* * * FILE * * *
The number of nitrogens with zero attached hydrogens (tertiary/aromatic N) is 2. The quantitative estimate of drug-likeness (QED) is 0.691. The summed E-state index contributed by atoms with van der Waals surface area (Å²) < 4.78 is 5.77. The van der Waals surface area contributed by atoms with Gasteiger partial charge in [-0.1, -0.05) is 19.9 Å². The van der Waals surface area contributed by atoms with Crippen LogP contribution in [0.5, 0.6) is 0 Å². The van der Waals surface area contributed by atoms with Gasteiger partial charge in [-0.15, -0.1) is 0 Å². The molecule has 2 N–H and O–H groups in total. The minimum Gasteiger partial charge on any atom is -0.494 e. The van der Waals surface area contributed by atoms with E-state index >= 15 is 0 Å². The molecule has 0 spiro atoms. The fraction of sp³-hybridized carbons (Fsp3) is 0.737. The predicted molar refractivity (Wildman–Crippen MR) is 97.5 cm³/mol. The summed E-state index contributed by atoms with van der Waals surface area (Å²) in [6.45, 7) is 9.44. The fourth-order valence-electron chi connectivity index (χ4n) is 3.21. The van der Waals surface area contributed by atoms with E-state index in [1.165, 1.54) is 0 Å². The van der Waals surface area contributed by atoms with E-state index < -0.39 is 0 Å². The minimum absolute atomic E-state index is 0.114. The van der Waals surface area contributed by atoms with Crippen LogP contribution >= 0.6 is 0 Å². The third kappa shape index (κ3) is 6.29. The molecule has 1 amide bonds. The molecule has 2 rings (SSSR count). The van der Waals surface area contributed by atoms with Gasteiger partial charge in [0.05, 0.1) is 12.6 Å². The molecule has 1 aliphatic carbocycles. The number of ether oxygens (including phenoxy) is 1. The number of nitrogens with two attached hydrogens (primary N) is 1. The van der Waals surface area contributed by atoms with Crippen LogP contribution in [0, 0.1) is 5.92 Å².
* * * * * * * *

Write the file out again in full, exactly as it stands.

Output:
The number of nitrogens with zero attached hydrogens (tertiary/aromatic N) is 2. The quantitative estimate of drug-likeness (QED) is 0.691. The summed E-state index contributed by atoms with van der Waals surface area (Å²) < 4.78 is 5.77. The van der Waals surface area contributed by atoms with Gasteiger partial charge in [-0.1, -0.05) is 19.9 Å². The van der Waals surface area contributed by atoms with Crippen LogP contribution in [0.5, 0.6) is 0 Å². The van der Waals surface area contributed by atoms with Gasteiger partial charge in [-0.15, -0.1) is 0 Å². The molecule has 2 N–H and O–H groups in total. The minimum Gasteiger partial charge on any atom is -0.494 e. The van der Waals surface area contributed by atoms with E-state index >= 15 is 0 Å². The molecule has 0 spiro atoms. The fraction of sp³-hybridized carbons (Fsp3) is 0.737. The predicted molar refractivity (Wildman–Crippen MR) is 97.5 cm³/mol. The summed E-state index contributed by atoms with van der Waals surface area (Å²) in [6.45, 7) is 9.44. The fourth-order valence-electron chi connectivity index (χ4n) is 3.21. The van der Waals surface area contributed by atoms with E-state index in [1.165, 1.54) is 0 Å². The van der Waals surface area contributed by atoms with E-state index < -0.39 is 0 Å². The minimum absolute atomic E-state index is 0.114. The van der Waals surface area contributed by atoms with Crippen LogP contribution >= 0.6 is 0 Å². The third kappa shape index (κ3) is 6.29. The molecule has 1 amide bonds. The molecule has 2 rings (SSSR count). The van der Waals surface area contributed by atoms with Gasteiger partial charge in [0.05, 0.1) is 12.6 Å². The molecule has 1 aliphatic carbocycles. The number of ether oxygens (including phenoxy) is 1. The number of nitrogens with two attached hydrogens (primary N) is 1. The van der Waals surface area contributed by atoms with Crippen LogP contribution in [0, 0.1) is 5.92 Å².